Briefs: Apocalypse now? Donald Trump's last minute pitch

President Donald Trump speaks during a campaign rally at The Villages Polo Club in The Villages, Fla. Trump is painting an apocalyptic portrait of American life if Democrat Joe Biden gets elected. The president claims that if the Democrat takes over, the suburbs wouldn’t be the suburbs anymore, the economy would slump into its worst depression ever and police departments would cease to exist. (AP Photo/Evan Vucci)

Associated Press

Joe Biden has framed his closing argument to voters on responsible management of the COVID-19 pandemic

The Associated Press

TAMPA, Fla. — President Donald Trump and Democratic rival Joe Biden are set to chase votes in Florida, a state all but essential to the Republican's pathway to another term as both nominees turn their focus to encouraging voters to turn out on Election Day.

More than 73 million Americans have already voted, absentee or by mail, and Trump and Biden are trying to energize the millions more who will vote in person on Tuesday. While the Election Day vote traditionally favors Republicans and early votes tend toward Democrats, the coronavirus pandemic, which has killed more than 227,000 people in the United States, has injected new uncertainty about the makeup of the electorate.

Trump and Biden will appear in Tampa hours apart on Thursday, visiting the western end of the state's Interstate 4 corridor, the area known for its rapid residential growth, sprawling suburbs and status as an ever-changing, hard-fought battleground during presidential elections.

The visit comes as Biden has framed his closing argument to voters on responsible management of the COVID-19 pandemic and Trump promises that the nation is on course to "vanquish the virus" even as it sets records for confirmed new infections.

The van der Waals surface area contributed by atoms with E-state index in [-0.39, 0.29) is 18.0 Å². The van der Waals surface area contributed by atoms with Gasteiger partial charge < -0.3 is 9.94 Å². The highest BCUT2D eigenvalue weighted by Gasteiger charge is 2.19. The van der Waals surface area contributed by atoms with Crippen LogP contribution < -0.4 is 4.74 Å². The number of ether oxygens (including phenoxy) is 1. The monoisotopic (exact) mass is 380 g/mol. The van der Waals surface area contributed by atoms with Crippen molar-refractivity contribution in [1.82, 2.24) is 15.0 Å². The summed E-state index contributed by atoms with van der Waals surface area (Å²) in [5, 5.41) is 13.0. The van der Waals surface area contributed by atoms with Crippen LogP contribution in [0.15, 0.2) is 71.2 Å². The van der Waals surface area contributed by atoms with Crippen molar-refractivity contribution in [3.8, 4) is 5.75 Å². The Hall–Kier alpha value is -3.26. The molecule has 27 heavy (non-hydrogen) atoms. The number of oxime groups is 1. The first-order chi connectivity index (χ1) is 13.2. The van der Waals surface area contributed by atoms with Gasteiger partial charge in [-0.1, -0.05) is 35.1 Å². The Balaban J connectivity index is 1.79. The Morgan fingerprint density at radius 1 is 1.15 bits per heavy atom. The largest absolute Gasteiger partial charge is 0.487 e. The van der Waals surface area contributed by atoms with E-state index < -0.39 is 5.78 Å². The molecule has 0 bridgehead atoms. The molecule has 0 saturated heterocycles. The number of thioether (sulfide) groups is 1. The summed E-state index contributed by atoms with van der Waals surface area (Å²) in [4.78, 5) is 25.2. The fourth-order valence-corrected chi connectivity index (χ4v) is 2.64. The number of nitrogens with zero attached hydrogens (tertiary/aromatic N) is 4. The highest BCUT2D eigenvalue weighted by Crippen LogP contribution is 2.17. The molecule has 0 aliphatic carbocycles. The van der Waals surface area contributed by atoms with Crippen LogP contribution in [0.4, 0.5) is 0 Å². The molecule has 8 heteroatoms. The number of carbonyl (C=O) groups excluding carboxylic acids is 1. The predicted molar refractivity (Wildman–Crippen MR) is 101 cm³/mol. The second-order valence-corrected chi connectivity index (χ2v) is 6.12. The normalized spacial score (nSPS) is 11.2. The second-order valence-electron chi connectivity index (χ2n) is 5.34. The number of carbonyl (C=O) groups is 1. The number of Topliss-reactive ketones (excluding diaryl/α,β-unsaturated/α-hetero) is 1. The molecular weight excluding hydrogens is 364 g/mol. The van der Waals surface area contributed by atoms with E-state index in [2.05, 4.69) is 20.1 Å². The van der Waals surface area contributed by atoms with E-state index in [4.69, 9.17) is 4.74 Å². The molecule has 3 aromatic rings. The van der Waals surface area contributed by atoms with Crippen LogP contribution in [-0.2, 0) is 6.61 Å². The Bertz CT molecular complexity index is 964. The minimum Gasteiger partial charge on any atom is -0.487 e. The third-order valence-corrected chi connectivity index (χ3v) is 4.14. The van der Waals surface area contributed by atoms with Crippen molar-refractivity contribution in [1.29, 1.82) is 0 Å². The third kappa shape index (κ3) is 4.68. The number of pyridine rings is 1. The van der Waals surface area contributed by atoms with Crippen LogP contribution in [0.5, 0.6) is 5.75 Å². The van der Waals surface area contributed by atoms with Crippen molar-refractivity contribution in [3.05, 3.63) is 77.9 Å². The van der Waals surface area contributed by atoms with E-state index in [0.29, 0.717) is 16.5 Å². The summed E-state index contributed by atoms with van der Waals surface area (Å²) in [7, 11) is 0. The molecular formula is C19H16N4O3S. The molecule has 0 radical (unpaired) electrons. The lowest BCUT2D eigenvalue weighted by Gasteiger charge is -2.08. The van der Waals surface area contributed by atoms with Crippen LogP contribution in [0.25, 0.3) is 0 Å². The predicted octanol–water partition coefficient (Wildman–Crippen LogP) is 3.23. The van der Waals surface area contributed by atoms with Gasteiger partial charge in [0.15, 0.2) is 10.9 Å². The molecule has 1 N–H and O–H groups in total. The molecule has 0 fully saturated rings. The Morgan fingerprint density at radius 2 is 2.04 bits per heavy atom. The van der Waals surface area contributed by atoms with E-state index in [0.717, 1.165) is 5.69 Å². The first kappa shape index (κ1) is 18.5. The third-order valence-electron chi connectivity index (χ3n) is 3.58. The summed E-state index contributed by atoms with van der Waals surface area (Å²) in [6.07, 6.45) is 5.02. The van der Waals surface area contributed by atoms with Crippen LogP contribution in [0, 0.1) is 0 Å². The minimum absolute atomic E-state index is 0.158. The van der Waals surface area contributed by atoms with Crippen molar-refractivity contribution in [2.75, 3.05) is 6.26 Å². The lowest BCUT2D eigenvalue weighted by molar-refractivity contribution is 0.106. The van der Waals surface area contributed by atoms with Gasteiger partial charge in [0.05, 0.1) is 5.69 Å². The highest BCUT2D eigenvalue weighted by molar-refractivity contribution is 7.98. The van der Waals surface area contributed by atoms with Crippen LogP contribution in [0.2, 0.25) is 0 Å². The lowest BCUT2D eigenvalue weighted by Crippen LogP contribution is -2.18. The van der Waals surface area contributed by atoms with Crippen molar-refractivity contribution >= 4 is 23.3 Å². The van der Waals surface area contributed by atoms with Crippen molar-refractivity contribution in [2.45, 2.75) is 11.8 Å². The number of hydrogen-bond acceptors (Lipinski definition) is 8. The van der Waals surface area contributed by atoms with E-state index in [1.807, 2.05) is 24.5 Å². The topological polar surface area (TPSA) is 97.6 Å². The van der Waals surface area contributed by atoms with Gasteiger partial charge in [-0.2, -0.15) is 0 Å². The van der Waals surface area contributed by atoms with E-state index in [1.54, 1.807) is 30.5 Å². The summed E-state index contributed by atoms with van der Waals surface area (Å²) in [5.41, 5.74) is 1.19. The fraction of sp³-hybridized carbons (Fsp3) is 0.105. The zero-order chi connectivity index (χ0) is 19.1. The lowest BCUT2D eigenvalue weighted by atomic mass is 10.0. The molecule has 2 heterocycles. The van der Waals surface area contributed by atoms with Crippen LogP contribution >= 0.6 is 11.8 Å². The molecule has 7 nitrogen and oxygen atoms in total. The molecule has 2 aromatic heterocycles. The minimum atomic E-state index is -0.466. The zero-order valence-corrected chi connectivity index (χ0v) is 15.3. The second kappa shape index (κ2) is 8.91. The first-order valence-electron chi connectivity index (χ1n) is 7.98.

"Even if I win, it's going to take a lot of hard work to end this pandemic," Biden said Wednesday during a speech in Wilmington, Delaware. "I do promise this: We will start on day one doing the right things." 

Letters, texts, caravans, parades: Advocates mobilize voters

Sometimes her hand hurt, but Nancy Gehman kept writing. Every evening from July until mid-October, the 85-year-old retiree sat with a gel pen, writing notes imploring fellow Americans to find a way to vote.

Then she mailed them: All 1,260 letters.

"It was comforting to know that I was doing something productive," she says.

Gehman, who lives in Santa Fe, New Mexico, is one of 182,000 people who have participated in Vote Forward, a 50-state letter-writing campaign to more than 17.5 million homes. The grassroots effort is one of countless ways in which individuals and organizations are working to get people to the polls in an election where, it's safe to say, nothing is normal.

In the best of times, it's a massive logistical challenge to get millions out to vote. In 2020, the difficulty has been compounded: by fear of the coronavirus, by complications and confusion over mail-in ballots, by palpable anxiety over the bitter divisions in the country.

Zeta barrels northeast after battering storm-weary coast

NEW ORLEANS — A fast-moving Zeta weakened to a tropical storm as it barreled northeast Thursday morning after ripping through Louisiana and Mississippi where storm-weary residents were advised to stay indoors overnight while officials assessed the havoc the storm had wrought.

The storm raged onshore Wednesday afternoon in the small village of Cocodrie in Louisiana as a strong Category 2 and then moved swiftly across the New Orleans area and into neighboring Mississippi, bringing with it both fierce winds and storm surge. There was heavy rain at times but since the storm was so fast-moving, rain related flooding wasn't as much of a concern.